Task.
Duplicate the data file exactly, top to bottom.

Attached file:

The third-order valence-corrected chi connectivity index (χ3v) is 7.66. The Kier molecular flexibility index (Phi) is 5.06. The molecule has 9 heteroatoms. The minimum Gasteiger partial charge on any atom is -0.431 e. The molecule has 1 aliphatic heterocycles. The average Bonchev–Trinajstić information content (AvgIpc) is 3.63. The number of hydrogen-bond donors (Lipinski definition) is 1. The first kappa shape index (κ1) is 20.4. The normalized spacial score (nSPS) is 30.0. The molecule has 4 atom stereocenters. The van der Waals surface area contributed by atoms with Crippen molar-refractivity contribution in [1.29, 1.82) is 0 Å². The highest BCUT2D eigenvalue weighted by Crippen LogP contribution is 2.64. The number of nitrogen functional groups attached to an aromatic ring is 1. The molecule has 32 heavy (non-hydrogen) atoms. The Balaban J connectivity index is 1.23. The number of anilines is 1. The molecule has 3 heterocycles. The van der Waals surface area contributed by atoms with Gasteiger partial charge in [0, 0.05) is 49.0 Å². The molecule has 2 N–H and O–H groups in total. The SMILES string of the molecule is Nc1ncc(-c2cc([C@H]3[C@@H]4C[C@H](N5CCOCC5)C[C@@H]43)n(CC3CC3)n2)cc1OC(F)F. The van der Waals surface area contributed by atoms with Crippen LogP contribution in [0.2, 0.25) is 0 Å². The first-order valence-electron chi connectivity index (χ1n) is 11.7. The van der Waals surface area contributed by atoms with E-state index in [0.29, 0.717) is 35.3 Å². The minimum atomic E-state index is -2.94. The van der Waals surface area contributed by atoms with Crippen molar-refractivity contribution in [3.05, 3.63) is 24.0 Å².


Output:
The third-order valence-corrected chi connectivity index (χ3v) is 7.66. The Kier molecular flexibility index (Phi) is 5.06. The molecule has 9 heteroatoms. The minimum Gasteiger partial charge on any atom is -0.431 e. The molecule has 1 aliphatic heterocycles. The average Bonchev–Trinajstić information content (AvgIpc) is 3.63. The number of hydrogen-bond donors (Lipinski definition) is 1. The first kappa shape index (κ1) is 20.4. The normalized spacial score (nSPS) is 30.0. The molecule has 4 atom stereocenters. The van der Waals surface area contributed by atoms with Crippen molar-refractivity contribution in [1.29, 1.82) is 0 Å². The highest BCUT2D eigenvalue weighted by Crippen LogP contribution is 2.64. The number of nitrogen functional groups attached to an aromatic ring is 1. The molecule has 32 heavy (non-hydrogen) atoms. The Balaban J connectivity index is 1.23. The number of anilines is 1. The molecule has 3 heterocycles. The van der Waals surface area contributed by atoms with Gasteiger partial charge in [0, 0.05) is 49.0 Å². The molecule has 2 N–H and O–H groups in total. The SMILES string of the molecule is Nc1ncc(-c2cc([C@H]3[C@@H]4C[C@H](N5CCOCC5)C[C@@H]43)n(CC3CC3)n2)cc1OC(F)F. The van der Waals surface area contributed by atoms with Crippen LogP contribution in [0.2, 0.25) is 0 Å². The first-order valence-electron chi connectivity index (χ1n) is 11.7. The van der Waals surface area contributed by atoms with E-state index in [0.29, 0.717) is 35.3 Å². The minimum atomic E-state index is -2.94. The van der Waals surface area contributed by atoms with Crippen molar-refractivity contribution in [3.05, 3.63) is 24.0 Å².